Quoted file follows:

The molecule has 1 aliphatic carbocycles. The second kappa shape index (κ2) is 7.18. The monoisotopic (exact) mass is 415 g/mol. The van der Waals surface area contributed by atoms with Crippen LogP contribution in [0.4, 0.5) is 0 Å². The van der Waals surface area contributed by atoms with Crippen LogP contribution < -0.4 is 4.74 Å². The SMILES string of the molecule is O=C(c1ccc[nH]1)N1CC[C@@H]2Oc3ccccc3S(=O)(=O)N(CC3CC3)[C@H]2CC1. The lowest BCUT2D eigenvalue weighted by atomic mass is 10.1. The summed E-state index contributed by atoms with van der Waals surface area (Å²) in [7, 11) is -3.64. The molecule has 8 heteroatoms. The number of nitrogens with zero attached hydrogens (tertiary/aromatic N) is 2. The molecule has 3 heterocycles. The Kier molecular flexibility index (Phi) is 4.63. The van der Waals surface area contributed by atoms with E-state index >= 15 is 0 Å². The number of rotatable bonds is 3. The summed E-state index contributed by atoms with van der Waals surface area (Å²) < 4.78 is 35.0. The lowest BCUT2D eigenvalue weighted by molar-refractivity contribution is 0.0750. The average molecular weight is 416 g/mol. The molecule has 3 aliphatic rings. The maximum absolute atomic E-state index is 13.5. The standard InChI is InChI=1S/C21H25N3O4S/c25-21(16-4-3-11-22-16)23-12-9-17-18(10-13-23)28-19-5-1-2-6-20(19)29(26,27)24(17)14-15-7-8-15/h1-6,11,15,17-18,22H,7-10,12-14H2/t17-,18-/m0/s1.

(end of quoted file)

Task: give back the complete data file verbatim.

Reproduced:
The molecule has 1 aliphatic carbocycles. The second kappa shape index (κ2) is 7.18. The monoisotopic (exact) mass is 415 g/mol. The van der Waals surface area contributed by atoms with Crippen LogP contribution in [0.4, 0.5) is 0 Å². The van der Waals surface area contributed by atoms with Crippen LogP contribution < -0.4 is 4.74 Å². The SMILES string of the molecule is O=C(c1ccc[nH]1)N1CC[C@@H]2Oc3ccccc3S(=O)(=O)N(CC3CC3)[C@H]2CC1. The lowest BCUT2D eigenvalue weighted by atomic mass is 10.1. The summed E-state index contributed by atoms with van der Waals surface area (Å²) in [7, 11) is -3.64. The molecule has 8 heteroatoms. The number of nitrogens with zero attached hydrogens (tertiary/aromatic N) is 2. The molecule has 3 heterocycles. The Kier molecular flexibility index (Phi) is 4.63. The van der Waals surface area contributed by atoms with E-state index >= 15 is 0 Å². The number of rotatable bonds is 3. The summed E-state index contributed by atoms with van der Waals surface area (Å²) < 4.78 is 35.0. The lowest BCUT2D eigenvalue weighted by molar-refractivity contribution is 0.0750. The average molecular weight is 416 g/mol. The molecule has 3 aliphatic rings. The maximum absolute atomic E-state index is 13.5. The standard InChI is InChI=1S/C21H25N3O4S/c25-21(16-4-3-11-22-16)23-12-9-17-18(10-13-23)28-19-5-1-2-6-20(19)29(26,27)24(17)14-15-7-8-15/h1-6,11,15,17-18,22H,7-10,12-14H2/t17-,18-/m0/s1.